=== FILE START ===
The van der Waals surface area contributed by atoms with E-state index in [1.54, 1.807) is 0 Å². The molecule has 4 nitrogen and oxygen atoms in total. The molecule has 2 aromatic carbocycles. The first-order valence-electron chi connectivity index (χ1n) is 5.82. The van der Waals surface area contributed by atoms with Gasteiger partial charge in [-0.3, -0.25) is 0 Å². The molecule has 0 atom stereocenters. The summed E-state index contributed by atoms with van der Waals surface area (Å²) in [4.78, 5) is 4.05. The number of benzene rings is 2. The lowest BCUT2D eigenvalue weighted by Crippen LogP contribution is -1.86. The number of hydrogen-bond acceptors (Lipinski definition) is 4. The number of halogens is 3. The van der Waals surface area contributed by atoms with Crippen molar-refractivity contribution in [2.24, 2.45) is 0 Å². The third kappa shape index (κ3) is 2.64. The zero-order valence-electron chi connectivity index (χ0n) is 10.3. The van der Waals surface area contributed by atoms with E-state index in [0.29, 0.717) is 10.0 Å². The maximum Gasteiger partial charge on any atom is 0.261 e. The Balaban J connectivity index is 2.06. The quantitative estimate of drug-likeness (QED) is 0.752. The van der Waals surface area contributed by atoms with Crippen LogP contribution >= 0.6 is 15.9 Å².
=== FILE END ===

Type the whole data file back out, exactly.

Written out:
The van der Waals surface area contributed by atoms with E-state index in [1.54, 1.807) is 0 Å². The molecule has 4 nitrogen and oxygen atoms in total. The molecule has 2 aromatic carbocycles. The first-order valence-electron chi connectivity index (χ1n) is 5.82. The van der Waals surface area contributed by atoms with Gasteiger partial charge in [-0.3, -0.25) is 0 Å². The molecule has 0 atom stereocenters. The summed E-state index contributed by atoms with van der Waals surface area (Å²) in [4.78, 5) is 4.05. The number of benzene rings is 2. The lowest BCUT2D eigenvalue weighted by Crippen LogP contribution is -1.86. The number of hydrogen-bond acceptors (Lipinski definition) is 4. The number of halogens is 3. The van der Waals surface area contributed by atoms with Crippen molar-refractivity contribution in [2.24, 2.45) is 0 Å². The third kappa shape index (κ3) is 2.64. The zero-order valence-electron chi connectivity index (χ0n) is 10.3. The van der Waals surface area contributed by atoms with E-state index in [0.29, 0.717) is 10.0 Å². The maximum Gasteiger partial charge on any atom is 0.261 e. The Balaban J connectivity index is 2.06. The quantitative estimate of drug-likeness (QED) is 0.752. The van der Waals surface area contributed by atoms with Crippen LogP contribution >= 0.6 is 15.9 Å².